UPDATE (4/12/16): Uber has started operating in Buenos Aires today amidst fierce opposition from the taxi drivers.
This past summer, we had a chance to use Uber (and Lyft) while traveling around Boston and New York, and it quickly became apparent why everyone loves the service. For less than the price of a taxi (in many cases), you get a private car to come right to your location and take you wherever you want to go. It’s all billed to your saved credit card, so you don’t even have to worry about having cash, let alone a wallet.
So, first things first – before I get your hopes up, no Uber is not launching in Buenos Aires.
While they have built a loyal following in many cities around the world, Buenos Aires is going to be a near impossible market for them to break into. Just look at what we’ve got for them!
- Bureaucracy: The bureaucracy here is horrible. Getting anything approved in this city will take years.
- Low Credit Card Use: Credit card use in Buenos Aires is minimal. People do not want the government to know what they are spending and do not like the idea of being tracked. Do you know how many people do not have wireless toll readers and would prefer to wait and pay cash for exactly this reason? Having them tie their credit card to a car ride app seems very unlikely.
- Poor Cell Data: Cell data coverage is horrible in Buenos Aires. Got a 3G connection? Lucky you. Keep that for your whole trip? Not likely.
- Low Smartphone Penetration: While Android smartphones are on the rise, Apple products are near-impossible to get here. Does Uber make a Blackberry app? Of course not. They may have to for Buenos Aires though.
- Strong Taxi/Remis Unions: The taxi unions in the city are quite strong and have a lot of political ties. Anything that takes away from their business will be met with fierce opposition.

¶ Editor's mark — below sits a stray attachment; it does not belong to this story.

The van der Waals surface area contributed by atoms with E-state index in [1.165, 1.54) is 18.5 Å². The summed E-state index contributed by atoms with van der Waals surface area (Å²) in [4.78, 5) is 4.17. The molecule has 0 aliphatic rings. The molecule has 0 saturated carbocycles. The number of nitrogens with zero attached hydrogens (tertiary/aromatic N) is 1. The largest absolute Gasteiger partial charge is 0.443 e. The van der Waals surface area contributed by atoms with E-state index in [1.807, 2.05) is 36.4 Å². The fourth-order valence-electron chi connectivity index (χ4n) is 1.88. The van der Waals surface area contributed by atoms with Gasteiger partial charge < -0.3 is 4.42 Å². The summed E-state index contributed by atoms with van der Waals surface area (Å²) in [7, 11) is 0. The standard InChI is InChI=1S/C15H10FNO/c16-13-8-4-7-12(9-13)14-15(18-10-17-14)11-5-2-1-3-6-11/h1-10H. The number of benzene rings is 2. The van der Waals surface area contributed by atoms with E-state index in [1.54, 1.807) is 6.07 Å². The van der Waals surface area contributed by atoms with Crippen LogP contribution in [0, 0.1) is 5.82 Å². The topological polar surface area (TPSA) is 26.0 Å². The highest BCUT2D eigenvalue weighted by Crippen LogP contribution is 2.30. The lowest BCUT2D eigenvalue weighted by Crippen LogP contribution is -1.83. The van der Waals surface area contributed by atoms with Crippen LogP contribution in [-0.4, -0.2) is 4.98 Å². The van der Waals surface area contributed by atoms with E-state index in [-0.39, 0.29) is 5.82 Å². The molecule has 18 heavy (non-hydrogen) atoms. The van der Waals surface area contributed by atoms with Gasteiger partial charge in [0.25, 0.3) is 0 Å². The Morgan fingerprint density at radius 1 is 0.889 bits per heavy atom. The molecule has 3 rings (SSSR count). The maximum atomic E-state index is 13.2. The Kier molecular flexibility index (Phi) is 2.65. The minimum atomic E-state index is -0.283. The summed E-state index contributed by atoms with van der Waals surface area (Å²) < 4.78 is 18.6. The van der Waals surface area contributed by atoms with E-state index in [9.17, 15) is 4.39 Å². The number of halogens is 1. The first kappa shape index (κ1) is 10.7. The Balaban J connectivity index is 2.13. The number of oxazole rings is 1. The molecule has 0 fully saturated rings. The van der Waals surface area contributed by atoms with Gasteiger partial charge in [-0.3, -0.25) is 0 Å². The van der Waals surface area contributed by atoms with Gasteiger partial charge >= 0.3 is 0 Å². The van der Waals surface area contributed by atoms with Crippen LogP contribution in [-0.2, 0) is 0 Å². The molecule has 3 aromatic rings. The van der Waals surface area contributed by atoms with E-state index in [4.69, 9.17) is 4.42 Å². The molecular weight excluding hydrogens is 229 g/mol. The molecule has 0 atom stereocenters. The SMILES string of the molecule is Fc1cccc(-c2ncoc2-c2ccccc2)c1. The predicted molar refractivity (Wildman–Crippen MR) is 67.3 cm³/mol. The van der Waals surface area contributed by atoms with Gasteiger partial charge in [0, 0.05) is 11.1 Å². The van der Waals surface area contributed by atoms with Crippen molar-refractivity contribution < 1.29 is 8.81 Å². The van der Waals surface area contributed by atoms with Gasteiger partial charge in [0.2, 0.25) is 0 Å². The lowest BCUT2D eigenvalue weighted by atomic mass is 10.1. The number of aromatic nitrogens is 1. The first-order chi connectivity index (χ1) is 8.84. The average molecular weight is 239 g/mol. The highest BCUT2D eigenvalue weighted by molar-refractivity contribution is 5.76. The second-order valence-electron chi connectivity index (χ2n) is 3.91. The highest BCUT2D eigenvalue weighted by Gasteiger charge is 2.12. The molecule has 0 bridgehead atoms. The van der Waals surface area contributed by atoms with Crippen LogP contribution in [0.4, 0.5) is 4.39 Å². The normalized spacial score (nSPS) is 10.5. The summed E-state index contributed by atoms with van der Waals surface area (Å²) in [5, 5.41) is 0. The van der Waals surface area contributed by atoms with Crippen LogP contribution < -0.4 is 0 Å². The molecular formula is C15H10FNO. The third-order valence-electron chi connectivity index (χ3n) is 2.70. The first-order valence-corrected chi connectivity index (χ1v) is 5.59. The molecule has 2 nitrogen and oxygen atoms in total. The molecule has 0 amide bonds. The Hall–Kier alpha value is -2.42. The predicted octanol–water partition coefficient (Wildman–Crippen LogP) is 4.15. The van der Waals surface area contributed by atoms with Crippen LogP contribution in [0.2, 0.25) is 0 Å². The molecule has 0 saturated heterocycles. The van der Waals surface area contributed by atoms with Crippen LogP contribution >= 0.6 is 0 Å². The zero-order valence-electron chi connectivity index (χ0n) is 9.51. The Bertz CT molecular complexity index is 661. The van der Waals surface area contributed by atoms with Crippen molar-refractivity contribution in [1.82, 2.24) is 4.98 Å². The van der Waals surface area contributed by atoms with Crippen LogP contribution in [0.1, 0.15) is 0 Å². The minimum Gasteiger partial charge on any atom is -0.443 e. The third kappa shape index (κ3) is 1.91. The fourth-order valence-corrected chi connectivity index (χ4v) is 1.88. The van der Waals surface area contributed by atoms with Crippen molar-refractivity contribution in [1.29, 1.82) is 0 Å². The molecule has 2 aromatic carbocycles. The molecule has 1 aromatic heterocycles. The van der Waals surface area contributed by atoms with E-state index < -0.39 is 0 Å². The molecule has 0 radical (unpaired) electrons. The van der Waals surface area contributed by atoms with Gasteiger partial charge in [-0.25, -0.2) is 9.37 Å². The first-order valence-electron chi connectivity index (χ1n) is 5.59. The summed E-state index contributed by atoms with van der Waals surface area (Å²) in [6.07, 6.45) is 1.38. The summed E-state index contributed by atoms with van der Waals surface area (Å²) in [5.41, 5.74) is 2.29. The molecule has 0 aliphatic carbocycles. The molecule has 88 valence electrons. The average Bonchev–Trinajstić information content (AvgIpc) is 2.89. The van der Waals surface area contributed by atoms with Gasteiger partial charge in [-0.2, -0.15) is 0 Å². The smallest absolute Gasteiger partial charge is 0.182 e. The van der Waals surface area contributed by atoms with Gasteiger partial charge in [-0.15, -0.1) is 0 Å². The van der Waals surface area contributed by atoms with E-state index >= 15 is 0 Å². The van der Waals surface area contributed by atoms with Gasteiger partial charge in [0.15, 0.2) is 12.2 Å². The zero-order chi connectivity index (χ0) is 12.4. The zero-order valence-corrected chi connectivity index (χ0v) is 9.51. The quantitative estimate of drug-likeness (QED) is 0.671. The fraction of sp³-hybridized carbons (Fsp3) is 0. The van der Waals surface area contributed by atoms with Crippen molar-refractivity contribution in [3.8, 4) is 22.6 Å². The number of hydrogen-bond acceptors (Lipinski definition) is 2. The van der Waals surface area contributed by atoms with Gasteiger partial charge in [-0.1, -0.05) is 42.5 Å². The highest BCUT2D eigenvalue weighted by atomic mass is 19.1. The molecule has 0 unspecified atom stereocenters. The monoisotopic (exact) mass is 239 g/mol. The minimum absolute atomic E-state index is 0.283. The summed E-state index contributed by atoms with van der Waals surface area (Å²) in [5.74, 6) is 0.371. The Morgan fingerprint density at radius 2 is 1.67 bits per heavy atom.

- Safety/Crime: Tell an Argentine that you’re getting into the private car of someone you do not know and they’ll think you’re absolutely crazy. It took my Argentine wife a little while to get used to this idea with Uber and Lyft – and that was in New York and Boston!
- Insurance: Insurance here is tricky (like everything else). It’s very doubtful that Uber would be able to get insurance policies to cover their drivers like they do in many other cities around the world.
- Financial Instability: Uber exists to make money. They’d like to be able to get that money out of the country. Argentina makes that very difficult to do. Plus, with the difference between the official rate and blue rate life is even more difficult.
So, no Uber in Buenos Aires for the foreseeable future.
That being said, we do have some alternatives, though they rely on simply improving the existing taxi system rather than replacing it.
For the past month, I have been using EasyTaxi and it’s proven to be a much better way to get a taxi than hailing one on the street (especially at peak times and in the rain). You simply open the app, set the pickup location on the map and click “Call Taxi.” You can even specify that you want a taxi with a big trunk. A driver will respond and you’ll see their name, car model, license plate and approximate arrival time.
It’s safe and simple, plus it’s cheaper than calling a Radio Taxi as you do not pay the “6 meter clicks” extra that they charge. At the end of the trip, you simply pay the metered fare in cash like always. (SaferTaxi is a competitor app to EasyTaxi, and has just started to accept credit cards if you prefer that.)
So, is it easier than hailing a taxi? Yes.
Is it cheaper than calling a taxi? Yes.
Is it safer? A bit.
Do the taxi drivers like it? Yep. It costs them less per month than being a part of a Radio Taxi service.
Do they taxi unions like it? Nope. One of our drivers told us that union members have been booking trips and then issuing a fine to the drivers for using it. Ahhh… there’s always some friction when older more established and expensive ways get disrupted.
Know of any other services? Let us know in the comments.
UPDATE: Ok, so here is where EasyTaxi failed me – 9am on a rainy work day there were absolutely no taxis that would take my request. I tried with SaferTaxi too, and while they have a cool feature that allows you to “offer a tip” during peak times, no one took my $20-$30 peso tip. I think they have a lot less drivers than EasyTaxi as well.